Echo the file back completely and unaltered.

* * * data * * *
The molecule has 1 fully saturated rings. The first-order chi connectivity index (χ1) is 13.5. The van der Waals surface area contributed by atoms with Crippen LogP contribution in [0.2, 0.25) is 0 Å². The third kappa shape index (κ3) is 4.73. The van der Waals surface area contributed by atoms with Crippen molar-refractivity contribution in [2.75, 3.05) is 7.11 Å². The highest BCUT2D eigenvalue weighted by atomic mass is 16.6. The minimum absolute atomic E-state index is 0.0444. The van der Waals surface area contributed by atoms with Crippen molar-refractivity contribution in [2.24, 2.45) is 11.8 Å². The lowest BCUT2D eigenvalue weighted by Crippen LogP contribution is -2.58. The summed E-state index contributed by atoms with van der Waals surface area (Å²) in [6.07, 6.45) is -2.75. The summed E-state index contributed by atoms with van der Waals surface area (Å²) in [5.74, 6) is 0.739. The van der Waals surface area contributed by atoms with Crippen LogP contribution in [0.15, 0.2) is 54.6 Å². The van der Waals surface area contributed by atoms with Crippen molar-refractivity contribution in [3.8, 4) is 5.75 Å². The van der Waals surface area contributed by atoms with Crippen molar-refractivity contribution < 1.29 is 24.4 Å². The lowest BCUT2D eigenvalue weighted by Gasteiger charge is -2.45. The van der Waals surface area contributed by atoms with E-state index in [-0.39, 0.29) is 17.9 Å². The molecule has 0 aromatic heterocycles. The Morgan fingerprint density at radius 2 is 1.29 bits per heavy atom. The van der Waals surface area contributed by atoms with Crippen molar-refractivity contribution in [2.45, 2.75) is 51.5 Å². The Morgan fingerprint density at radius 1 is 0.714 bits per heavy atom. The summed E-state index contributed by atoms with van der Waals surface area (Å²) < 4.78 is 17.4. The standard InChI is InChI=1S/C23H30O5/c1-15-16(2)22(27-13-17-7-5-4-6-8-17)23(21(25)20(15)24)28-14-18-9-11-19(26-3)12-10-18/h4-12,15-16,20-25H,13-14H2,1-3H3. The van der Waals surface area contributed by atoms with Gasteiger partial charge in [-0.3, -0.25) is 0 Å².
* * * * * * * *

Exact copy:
The molecule has 1 fully saturated rings. The first-order chi connectivity index (χ1) is 13.5. The van der Waals surface area contributed by atoms with Crippen LogP contribution in [0.2, 0.25) is 0 Å². The third kappa shape index (κ3) is 4.73. The van der Waals surface area contributed by atoms with Crippen molar-refractivity contribution in [2.75, 3.05) is 7.11 Å². The highest BCUT2D eigenvalue weighted by atomic mass is 16.6. The minimum absolute atomic E-state index is 0.0444. The van der Waals surface area contributed by atoms with Crippen molar-refractivity contribution in [2.24, 2.45) is 11.8 Å². The lowest BCUT2D eigenvalue weighted by Crippen LogP contribution is -2.58. The summed E-state index contributed by atoms with van der Waals surface area (Å²) in [6.07, 6.45) is -2.75. The summed E-state index contributed by atoms with van der Waals surface area (Å²) in [5.74, 6) is 0.739. The van der Waals surface area contributed by atoms with Crippen LogP contribution in [0.15, 0.2) is 54.6 Å². The van der Waals surface area contributed by atoms with Crippen molar-refractivity contribution in [3.8, 4) is 5.75 Å². The van der Waals surface area contributed by atoms with Crippen molar-refractivity contribution < 1.29 is 24.4 Å². The lowest BCUT2D eigenvalue weighted by Gasteiger charge is -2.45. The van der Waals surface area contributed by atoms with E-state index in [-0.39, 0.29) is 17.9 Å². The molecule has 0 aromatic heterocycles. The Morgan fingerprint density at radius 2 is 1.29 bits per heavy atom. The van der Waals surface area contributed by atoms with Crippen molar-refractivity contribution in [2.45, 2.75) is 51.5 Å². The Morgan fingerprint density at radius 1 is 0.714 bits per heavy atom. The summed E-state index contributed by atoms with van der Waals surface area (Å²) < 4.78 is 17.4. The standard InChI is InChI=1S/C23H30O5/c1-15-16(2)22(27-13-17-7-5-4-6-8-17)23(21(25)20(15)24)28-14-18-9-11-19(26-3)12-10-18/h4-12,15-16,20-25H,13-14H2,1-3H3. The van der Waals surface area contributed by atoms with Gasteiger partial charge in [-0.3, -0.25) is 0 Å².